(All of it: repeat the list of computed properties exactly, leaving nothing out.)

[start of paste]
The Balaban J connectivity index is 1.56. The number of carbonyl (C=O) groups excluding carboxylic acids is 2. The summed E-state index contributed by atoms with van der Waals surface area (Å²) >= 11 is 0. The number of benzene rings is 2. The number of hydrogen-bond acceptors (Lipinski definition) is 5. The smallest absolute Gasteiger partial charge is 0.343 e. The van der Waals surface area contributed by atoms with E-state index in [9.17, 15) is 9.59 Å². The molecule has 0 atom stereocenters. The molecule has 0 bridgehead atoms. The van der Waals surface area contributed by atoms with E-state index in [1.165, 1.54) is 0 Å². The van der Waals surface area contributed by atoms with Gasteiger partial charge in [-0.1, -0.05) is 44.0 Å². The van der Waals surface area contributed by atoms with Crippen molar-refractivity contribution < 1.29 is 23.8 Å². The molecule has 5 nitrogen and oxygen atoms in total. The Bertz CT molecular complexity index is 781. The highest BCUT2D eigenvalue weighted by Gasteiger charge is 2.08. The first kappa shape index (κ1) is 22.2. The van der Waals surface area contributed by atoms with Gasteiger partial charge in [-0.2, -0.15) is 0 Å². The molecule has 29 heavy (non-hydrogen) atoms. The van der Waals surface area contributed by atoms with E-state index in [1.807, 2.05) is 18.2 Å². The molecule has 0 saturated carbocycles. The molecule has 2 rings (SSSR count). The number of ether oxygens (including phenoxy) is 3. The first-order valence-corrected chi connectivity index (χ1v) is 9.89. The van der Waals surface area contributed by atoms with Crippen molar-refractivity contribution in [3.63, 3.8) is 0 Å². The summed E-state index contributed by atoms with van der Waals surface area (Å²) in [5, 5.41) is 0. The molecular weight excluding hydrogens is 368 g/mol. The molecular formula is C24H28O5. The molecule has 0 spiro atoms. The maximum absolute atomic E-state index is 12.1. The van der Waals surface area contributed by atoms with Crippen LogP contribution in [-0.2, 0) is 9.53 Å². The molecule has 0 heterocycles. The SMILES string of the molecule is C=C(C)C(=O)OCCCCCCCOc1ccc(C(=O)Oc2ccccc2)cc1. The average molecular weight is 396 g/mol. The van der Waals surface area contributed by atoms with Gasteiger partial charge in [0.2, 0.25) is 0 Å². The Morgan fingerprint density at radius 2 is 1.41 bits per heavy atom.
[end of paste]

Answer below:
The Balaban J connectivity index is 1.56. The number of carbonyl (C=O) groups excluding carboxylic acids is 2. The summed E-state index contributed by atoms with van der Waals surface area (Å²) >= 11 is 0. The number of benzene rings is 2. The number of hydrogen-bond acceptors (Lipinski definition) is 5. The smallest absolute Gasteiger partial charge is 0.343 e. The van der Waals surface area contributed by atoms with E-state index in [9.17, 15) is 9.59 Å². The molecule has 0 atom stereocenters. The molecule has 0 bridgehead atoms. The van der Waals surface area contributed by atoms with E-state index in [1.165, 1.54) is 0 Å². The van der Waals surface area contributed by atoms with Gasteiger partial charge in [-0.1, -0.05) is 44.0 Å². The van der Waals surface area contributed by atoms with Crippen molar-refractivity contribution < 1.29 is 23.8 Å². The molecule has 5 nitrogen and oxygen atoms in total. The Bertz CT molecular complexity index is 781. The highest BCUT2D eigenvalue weighted by Gasteiger charge is 2.08. The first kappa shape index (κ1) is 22.2. The van der Waals surface area contributed by atoms with Gasteiger partial charge in [-0.2, -0.15) is 0 Å². The molecule has 29 heavy (non-hydrogen) atoms. The van der Waals surface area contributed by atoms with E-state index in [1.807, 2.05) is 18.2 Å². The molecule has 0 saturated carbocycles. The molecule has 2 rings (SSSR count). The number of ether oxygens (including phenoxy) is 3. The first-order valence-corrected chi connectivity index (χ1v) is 9.89. The van der Waals surface area contributed by atoms with Crippen molar-refractivity contribution in [3.63, 3.8) is 0 Å². The summed E-state index contributed by atoms with van der Waals surface area (Å²) in [5, 5.41) is 0. The molecular weight excluding hydrogens is 368 g/mol. The molecular formula is C24H28O5. The molecule has 0 spiro atoms. The maximum absolute atomic E-state index is 12.1. The van der Waals surface area contributed by atoms with Crippen LogP contribution in [-0.2, 0) is 9.53 Å². The molecule has 0 heterocycles. The SMILES string of the molecule is C=C(C)C(=O)OCCCCCCCOc1ccc(C(=O)Oc2ccccc2)cc1. The average molecular weight is 396 g/mol. The van der Waals surface area contributed by atoms with Gasteiger partial charge in [0.2, 0.25) is 0 Å². The Morgan fingerprint density at radius 2 is 1.41 bits per heavy atom.